First direct presidential election set for January 11, 2013

In January 2013, Czechs will for the first time in history elect their president. Polling stations will open on January 11 for the first round of voting, the second round will take place two weeks later, the speaker of the Czech Senate has announced. Twenty-five people have so far expressed interest in running for the office of the Czech president, but only six of them have to date met the legal requirements to become Václav Klaus’s successor.

Some presidential hopefuls launched their campaigns months ago but it has only now become clear when the actual election will be held. The speaker of the Czech Senate, Milan Štěch on Monday announced that the first round of voting will be held on Friday, January 11 and Saturday, January 12. If no candidate receives a majority, two candidates with the most votes will advance to the run-off, second round. That will take place two weeks after the first round, on Friday, January 25 and Saturday 26.

The Speaker of the Senate Milan Štěch, who is under the Constitution entitled to set the date for the presidential election, chose the first available date. As he explained, any later term would collide with some schoolchildren’s spring holidays which would make it difficult for their parents to vote.

Jan FischerJan Fischer Twenty-five people have to date announced they would run for office but only six have met the conditions set down by the Constitution: either to collect 50,000 signatures in support of their bid, or get nominated by a group of 10 senators or 20 MPs. Those who met the requirements include Czech Foreign Minister, and head of the TOP 09 party Karel Schwarzenberg, deputy speaker of the Senate, Civic Democrat Přemysl Sobotka, Social Democrat Senator Jiří Dienstbier, former Social Democrat prime minister Miloš Zeman, another former prime minister Jan Fischer, and ex-MEP Jana Bobošíková.

Some of the candidates have already launched their election campaigns but political analyst Jiří Pehe expects that things will get more interesting later on in the race.

“In general, I think the campaign will become much more interesting before the second round. In the first round, the candidates will simply present their own profiles, their own views and ideas. But in the second round, they will somehow have to deal with the other contender and at that stage, the campaign will become much more intense.”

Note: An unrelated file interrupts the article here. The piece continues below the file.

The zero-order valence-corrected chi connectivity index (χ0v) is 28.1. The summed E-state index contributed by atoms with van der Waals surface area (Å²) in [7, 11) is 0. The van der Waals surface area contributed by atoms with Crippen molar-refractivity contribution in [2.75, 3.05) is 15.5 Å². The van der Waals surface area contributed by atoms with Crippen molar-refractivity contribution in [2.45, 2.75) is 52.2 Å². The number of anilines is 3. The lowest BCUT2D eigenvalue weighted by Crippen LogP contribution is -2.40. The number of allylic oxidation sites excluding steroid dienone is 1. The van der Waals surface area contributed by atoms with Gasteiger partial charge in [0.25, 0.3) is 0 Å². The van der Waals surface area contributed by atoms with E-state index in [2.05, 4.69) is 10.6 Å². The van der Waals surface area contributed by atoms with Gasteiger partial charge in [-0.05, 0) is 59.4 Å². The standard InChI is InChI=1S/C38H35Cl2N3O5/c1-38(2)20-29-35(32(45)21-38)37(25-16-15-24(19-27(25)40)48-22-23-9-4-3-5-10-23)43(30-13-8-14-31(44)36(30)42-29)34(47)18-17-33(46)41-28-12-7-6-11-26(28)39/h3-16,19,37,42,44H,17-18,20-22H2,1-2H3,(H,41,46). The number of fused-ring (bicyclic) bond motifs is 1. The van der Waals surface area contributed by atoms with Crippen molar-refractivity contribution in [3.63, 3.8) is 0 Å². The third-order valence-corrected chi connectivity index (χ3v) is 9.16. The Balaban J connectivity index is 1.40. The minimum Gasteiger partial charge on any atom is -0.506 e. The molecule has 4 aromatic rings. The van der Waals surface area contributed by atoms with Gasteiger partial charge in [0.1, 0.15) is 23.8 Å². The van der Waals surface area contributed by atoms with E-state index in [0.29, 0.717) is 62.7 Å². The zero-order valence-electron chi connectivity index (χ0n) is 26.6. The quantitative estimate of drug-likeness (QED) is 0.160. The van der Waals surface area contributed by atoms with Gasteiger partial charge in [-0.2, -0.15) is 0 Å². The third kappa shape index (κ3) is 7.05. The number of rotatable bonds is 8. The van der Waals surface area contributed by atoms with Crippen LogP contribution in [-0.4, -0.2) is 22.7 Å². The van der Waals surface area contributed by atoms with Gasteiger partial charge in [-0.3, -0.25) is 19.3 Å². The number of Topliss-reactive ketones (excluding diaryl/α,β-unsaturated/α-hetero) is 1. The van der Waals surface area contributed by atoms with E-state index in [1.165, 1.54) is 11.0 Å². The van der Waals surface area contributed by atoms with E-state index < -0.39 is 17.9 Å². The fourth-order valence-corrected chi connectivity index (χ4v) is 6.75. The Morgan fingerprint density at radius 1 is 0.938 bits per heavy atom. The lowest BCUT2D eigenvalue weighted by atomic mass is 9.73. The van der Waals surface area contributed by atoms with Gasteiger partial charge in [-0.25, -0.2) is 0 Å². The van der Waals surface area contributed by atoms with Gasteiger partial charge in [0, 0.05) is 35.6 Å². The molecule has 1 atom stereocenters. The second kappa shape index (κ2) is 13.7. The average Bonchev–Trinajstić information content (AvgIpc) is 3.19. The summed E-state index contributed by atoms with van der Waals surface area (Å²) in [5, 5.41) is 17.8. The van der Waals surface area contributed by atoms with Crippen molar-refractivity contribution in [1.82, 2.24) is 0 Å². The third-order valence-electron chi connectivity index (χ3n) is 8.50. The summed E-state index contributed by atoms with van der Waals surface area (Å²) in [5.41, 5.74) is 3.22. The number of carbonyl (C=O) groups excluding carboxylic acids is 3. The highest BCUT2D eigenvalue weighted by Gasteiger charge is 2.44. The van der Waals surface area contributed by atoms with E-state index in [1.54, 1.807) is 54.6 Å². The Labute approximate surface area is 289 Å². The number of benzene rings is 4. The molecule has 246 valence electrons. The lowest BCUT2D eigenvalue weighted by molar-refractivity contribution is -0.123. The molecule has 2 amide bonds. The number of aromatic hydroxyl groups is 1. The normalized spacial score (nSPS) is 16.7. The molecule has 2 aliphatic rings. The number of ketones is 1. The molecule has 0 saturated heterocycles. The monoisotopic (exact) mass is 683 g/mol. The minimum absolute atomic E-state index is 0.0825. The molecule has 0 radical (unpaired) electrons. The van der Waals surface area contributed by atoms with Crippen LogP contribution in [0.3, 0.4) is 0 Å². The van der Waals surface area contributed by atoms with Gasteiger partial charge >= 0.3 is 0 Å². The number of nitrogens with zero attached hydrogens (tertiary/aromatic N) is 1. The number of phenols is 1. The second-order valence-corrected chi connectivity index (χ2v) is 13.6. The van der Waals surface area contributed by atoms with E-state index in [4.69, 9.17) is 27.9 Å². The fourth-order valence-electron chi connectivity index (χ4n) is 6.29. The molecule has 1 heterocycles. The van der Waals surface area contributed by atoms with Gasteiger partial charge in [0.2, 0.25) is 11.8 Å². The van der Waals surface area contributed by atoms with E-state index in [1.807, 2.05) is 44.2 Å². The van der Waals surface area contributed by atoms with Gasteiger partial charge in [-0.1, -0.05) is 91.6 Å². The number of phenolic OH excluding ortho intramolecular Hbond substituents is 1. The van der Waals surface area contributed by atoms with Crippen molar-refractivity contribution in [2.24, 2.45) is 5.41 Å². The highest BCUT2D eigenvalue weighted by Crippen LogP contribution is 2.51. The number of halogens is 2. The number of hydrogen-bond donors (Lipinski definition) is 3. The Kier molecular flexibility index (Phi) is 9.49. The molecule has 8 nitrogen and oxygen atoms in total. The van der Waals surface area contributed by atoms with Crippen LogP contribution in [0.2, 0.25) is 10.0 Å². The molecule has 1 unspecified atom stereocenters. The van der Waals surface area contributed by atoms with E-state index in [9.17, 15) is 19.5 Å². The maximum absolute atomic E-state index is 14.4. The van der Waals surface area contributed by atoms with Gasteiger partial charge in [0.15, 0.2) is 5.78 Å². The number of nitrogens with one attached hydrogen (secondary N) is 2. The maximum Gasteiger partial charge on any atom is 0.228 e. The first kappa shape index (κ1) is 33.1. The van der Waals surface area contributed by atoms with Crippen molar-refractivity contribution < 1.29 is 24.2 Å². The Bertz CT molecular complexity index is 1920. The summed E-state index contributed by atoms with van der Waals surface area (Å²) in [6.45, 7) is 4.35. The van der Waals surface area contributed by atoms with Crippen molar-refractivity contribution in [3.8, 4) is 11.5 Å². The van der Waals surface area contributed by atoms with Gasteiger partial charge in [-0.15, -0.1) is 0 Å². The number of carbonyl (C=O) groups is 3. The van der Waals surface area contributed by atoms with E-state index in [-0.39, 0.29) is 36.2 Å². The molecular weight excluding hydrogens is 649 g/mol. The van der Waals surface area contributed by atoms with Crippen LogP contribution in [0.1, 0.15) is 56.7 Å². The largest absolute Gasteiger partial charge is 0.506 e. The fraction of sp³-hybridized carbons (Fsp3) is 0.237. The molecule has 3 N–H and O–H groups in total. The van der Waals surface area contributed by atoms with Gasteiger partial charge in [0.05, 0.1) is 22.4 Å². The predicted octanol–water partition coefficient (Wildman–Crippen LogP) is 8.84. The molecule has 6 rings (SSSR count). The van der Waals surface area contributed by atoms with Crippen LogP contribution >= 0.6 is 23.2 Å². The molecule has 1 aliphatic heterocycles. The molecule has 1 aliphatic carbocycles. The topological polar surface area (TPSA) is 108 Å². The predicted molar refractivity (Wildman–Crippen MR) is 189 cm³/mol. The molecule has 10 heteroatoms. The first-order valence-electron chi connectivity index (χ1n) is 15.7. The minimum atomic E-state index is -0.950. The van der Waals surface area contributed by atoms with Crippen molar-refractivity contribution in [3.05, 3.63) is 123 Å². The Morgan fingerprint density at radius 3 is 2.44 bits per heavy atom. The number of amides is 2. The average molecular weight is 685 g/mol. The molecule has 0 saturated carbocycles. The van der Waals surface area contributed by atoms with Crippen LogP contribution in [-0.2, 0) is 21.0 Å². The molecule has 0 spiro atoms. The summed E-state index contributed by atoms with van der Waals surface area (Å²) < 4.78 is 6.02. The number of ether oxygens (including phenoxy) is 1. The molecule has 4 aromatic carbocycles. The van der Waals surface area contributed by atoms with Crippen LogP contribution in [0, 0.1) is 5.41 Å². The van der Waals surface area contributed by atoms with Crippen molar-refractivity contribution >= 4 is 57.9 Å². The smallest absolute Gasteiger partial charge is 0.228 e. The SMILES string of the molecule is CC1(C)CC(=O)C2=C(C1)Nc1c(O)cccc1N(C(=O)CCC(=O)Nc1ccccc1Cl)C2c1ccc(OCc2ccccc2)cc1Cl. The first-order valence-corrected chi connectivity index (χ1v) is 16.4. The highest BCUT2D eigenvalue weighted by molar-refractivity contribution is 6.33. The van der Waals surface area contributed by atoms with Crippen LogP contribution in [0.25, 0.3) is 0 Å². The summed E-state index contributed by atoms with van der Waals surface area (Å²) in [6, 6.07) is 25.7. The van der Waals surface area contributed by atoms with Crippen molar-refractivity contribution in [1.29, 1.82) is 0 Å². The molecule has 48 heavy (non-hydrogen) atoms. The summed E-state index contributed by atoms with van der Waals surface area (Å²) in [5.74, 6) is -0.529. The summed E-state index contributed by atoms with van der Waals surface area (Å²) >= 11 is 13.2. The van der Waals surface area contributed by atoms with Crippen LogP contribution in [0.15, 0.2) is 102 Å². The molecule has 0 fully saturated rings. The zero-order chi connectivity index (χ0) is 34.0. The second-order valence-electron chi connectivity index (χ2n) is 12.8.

Václav Klaus, photo: CTKVáclav Klaus, photo: CTK Opinion surveys mostly favour Jan Fischer and Miloš Zeman but political analyst Jiří Pehe says that no matter who becomes the next Czech president, his or her position will be very different from that of their predecessors in office, Václav Havel and Václav Klaus.

“The next president will be what I would call the first post-revolutionary president. What I mean by this is that both Václav Havel and Václav Klaus were the products of history so to speak. They were important figures in their own right; they had constitutional powers on the one hand but they had also a lot of informal influence.

“The next president will have to be much more down-to-earth and will play a much less prominent role than the roles played by Václav Havel and Václav Klaus.”

Miloš ZemanMiloš Zeman Just like in the general elections, Czech expats living abroad will also have a chance to cast their ballots in the first ever presidential election. To be able to do so, those with permanent residence in the Czech Republic will have to ask the local authorities for a voting card. Those without will have to register with the Czech embassy a consulate no later than 40 days before the election.

The choice of date for the first round of the presidential election also means that the country’s public broadcasters – Czech TV and Czech Radio – will start broadcasting campaign video and audio clips on December 26, at a time when many Czechs are glued to their TV screens watching fairy tales and other Christmas programming. Marketing experts believe this might raise the interest of the public in what the individual candidates have to offer, and also eventually increase the turnout at the polls.